My plans in place, I bought the cabinets, and secured an order on the counter tops. I should have made sure that I could take out the wall before buying anything. Oh well, it turned out okay, but first off, I contacted a local architect to see if I could take down the wall and get an opinion on my plan and some other house issues. $500 later and I got an “80% sure the wall can come down. Call a structural engineer.” I called a structural engineer and got the okay; the walls can come down, but don’t be surprised if cracks in the ceiling show up due to settling. He also suggested I consider taking out my old insulation and replacing it up to code. I applied for all the permits ($400 in total): electrical, and a building permit that covered removing and replacing the old insulation, as well as taking down the two walls.

Next up, I heard the local electrical company was giving out rebates for improving your attic insulation. I could tell this was something we needed badly…keeping warm air in the home is a big deal up here. We were at about an R4, when we needed to be at R39. I contracted a company to remove the old insulation (which I had had tested to insure there was no asbestos in it), and replace the insulation after the electrician came out to install the ceiling lights. This came to the tune of $2300. Ugh. I did the math, for me to do this myself it would take $400 in materials/rentals and two days of hard labor to do the work myself. Plus, $1200 and another two days of labor to install the new insulation. I couldn’t take another 4 days away from homeschooling the kids.

Currently, the insulation has been removed, and we have started the kitchen demo. The wall cabinets and some of the base cabinets have been removed (two trips to the dump later). The drywall on the walls has been removed, mostly, as well as some studs. I removed the dishwasher yesterday, and just narrowly missed flooding my kitchen (which is on the upper floor). The water supply valve (yes, I had shut off the water, but it) was corroded and failed.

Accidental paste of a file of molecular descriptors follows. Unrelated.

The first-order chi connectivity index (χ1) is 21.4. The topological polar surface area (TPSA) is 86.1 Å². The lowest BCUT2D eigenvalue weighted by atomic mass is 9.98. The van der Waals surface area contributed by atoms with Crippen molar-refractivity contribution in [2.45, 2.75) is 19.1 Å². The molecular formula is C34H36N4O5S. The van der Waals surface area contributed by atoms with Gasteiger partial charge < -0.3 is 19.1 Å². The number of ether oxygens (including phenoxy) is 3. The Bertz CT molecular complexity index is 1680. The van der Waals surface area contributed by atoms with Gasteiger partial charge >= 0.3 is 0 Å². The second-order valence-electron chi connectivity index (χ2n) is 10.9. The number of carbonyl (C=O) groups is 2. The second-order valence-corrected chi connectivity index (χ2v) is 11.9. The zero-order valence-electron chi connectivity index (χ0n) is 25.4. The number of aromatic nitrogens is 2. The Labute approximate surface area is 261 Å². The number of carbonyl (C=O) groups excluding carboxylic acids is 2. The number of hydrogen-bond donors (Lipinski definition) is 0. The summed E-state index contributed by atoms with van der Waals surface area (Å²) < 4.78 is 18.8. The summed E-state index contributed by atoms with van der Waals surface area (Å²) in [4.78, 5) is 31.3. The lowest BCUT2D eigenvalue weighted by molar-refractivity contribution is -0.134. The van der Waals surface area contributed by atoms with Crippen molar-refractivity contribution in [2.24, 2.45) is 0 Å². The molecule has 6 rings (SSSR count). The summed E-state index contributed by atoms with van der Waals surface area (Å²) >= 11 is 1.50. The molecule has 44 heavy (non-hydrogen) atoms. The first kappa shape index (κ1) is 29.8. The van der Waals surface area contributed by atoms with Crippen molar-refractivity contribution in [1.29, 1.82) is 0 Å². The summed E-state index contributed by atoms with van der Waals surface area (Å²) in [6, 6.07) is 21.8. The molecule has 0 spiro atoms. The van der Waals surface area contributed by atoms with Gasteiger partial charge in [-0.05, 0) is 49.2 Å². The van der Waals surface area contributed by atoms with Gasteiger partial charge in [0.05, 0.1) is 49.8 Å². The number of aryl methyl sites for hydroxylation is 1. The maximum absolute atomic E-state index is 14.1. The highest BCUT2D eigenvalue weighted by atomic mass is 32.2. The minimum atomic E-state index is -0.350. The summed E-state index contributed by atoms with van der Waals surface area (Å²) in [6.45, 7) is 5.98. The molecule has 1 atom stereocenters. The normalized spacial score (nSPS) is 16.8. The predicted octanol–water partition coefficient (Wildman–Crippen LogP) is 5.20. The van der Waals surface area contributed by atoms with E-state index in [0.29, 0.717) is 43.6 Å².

How are we feeding ourselves? I set up a camp-like kitchen in my bathroom on the lower level. I tore out the old vanity and installed a utility sink (scored for $15 at a second-hand store), and a make-shift counter space. I bought a Ninja 3-in-1 cooking appliance, and my neighbor gifted me an electric oven. We’re making due. I am thankful for running water and a space to cook.

I’ll share some more about the finishes I chose, tile, counter, etc. next time.


The statue said, “May Peace Prevail on Earth,” from the Seattle Space Needle garden.



The mushroom pushes
Its soft skull
Up through the soil,

Spreads its frail
Ribs into full
Pale bloom,

And floats,
A dim ghost,
Above the tomb

Where an oak’s
Old dust lies
Flourishing still


by Valerie Worth from all the small poems and fourteen more


I can’t get enough of this album. Great for those quiet, passionate evenings. I’ve been singing into my broomstick.


I like trees because they seem more resigned to the way they have to live than other things do.

Willa Cather (1873 - 1947)O Pioneers! (1913)


horse chestnut

Almost the best

Thing about a 

Horse chestnut

Is that it just

Fits the hand,

And can be

Held hidden,

A secret

Shining brown 

In the mind.

-Valerie Worth

Lock and load, baby!

Lock and load, baby!

""anyone out here who doesn’t drive a Volks is either ostentatious or stupid" -Jack Nicholson, according to notes by writer Judy Fayard"



How fun would this be?! Now where’s that type writer?